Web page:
By Jeannette Holland Austin
When the husband of Mrs. Jordan had been dead only three or four days (1623) and Mr. Pooley, fearing that a rival should ask for her hand, requested Captain Isaac Madison to broach a proposal of marriage in his behalf to the widow. At first, Madison declined, saying that he did not wish to "meddle in any such business". However, being a friend of the clergyman, Rev. Greville Pooley, he felt certain that Mrs. Jordan was certain to marry some other man (if she did not marry Pooley), so he yielded. When Madison told the widow of his mission, the lady declared that she would marry Mr. Pooley as anyone else that she knew, however that she did not think it quite decent to act so quickly. When Pooley received his answer, he mustered the courage to visit Mrs. Jordan himself. During the interview, he desired a dram of her, and on her bidding one of the servants to and fetch it, declared very gallantly that he would have prefer her to fetch it. She then went into the next room for the liquor. A verbal contract was then declared with all of the formalities of a marriage ceremony, and the couple drank to the health of one another. He kissed her and exclaimed: "I am thine, and you are mine until death do part us." A few moments later, Mrs. Jordan began to fear lest she should be criticized for remarrying too soon. Pooley, however, protested "before God that he would not reveal" the engagement until she thought "the time fitting." But, being very full of the secret, he soon told it. Mrs. Jordan was so angry that she declined to carry out the contract and told the clergyman "if he had not revealed it, he might have fared ye better." Source: British Colonial Papers, Vol. 1622-3, No. 30.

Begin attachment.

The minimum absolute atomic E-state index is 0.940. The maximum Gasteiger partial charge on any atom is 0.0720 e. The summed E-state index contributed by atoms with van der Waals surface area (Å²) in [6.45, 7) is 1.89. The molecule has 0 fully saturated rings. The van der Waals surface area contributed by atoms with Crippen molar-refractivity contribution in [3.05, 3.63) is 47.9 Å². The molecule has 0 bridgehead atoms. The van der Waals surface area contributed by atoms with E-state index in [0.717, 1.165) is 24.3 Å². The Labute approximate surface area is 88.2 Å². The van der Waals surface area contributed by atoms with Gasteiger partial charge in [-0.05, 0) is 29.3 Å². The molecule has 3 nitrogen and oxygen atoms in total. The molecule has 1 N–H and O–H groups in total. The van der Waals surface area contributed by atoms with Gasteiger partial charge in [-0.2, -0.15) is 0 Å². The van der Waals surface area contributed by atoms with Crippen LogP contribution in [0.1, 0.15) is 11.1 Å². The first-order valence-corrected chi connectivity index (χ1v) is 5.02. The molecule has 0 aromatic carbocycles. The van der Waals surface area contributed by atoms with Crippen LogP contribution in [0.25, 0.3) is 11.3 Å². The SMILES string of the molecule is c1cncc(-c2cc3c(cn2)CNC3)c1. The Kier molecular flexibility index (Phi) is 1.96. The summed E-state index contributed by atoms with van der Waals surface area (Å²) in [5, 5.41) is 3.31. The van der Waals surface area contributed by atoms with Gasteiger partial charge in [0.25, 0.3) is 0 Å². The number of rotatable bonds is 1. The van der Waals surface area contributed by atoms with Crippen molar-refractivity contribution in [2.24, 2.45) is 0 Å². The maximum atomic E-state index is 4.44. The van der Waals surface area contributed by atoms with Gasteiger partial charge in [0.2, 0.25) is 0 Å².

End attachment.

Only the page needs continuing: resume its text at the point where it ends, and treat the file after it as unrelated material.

County and Probate Records to Help you Find your Virginia Ancestors